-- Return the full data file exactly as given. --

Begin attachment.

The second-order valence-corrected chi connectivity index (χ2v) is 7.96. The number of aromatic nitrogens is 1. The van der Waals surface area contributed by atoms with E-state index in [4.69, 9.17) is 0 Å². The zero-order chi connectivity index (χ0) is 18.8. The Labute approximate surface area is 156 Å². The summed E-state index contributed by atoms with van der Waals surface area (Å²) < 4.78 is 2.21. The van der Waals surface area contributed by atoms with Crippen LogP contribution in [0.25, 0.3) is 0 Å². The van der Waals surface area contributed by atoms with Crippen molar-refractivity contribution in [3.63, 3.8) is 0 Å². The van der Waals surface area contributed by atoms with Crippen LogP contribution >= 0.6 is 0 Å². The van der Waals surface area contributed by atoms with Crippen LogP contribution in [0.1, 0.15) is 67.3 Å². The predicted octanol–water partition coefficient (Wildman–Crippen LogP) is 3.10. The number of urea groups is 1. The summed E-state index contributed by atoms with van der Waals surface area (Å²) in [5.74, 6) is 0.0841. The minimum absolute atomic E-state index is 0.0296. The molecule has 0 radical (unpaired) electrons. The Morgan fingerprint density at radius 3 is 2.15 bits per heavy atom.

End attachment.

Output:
The second-order valence-corrected chi connectivity index (χ2v) is 7.96. The number of aromatic nitrogens is 1. The van der Waals surface area contributed by atoms with E-state index in [4.69, 9.17) is 0 Å². The zero-order chi connectivity index (χ0) is 18.8. The Labute approximate surface area is 156 Å². The summed E-state index contributed by atoms with van der Waals surface area (Å²) < 4.78 is 2.21. The van der Waals surface area contributed by atoms with Crippen LogP contribution in [0.25, 0.3) is 0 Å². The van der Waals surface area contributed by atoms with Crippen molar-refractivity contribution in [3.63, 3.8) is 0 Å². The van der Waals surface area contributed by atoms with Crippen LogP contribution >= 0.6 is 0 Å². The van der Waals surface area contributed by atoms with Crippen LogP contribution in [0.1, 0.15) is 67.3 Å². The predicted octanol–water partition coefficient (Wildman–Crippen LogP) is 3.10. The number of urea groups is 1. The summed E-state index contributed by atoms with van der Waals surface area (Å²) in [5.74, 6) is 0.0841. The minimum absolute atomic E-state index is 0.0296. The molecule has 0 radical (unpaired) electrons. The Morgan fingerprint density at radius 3 is 2.15 bits per heavy atom.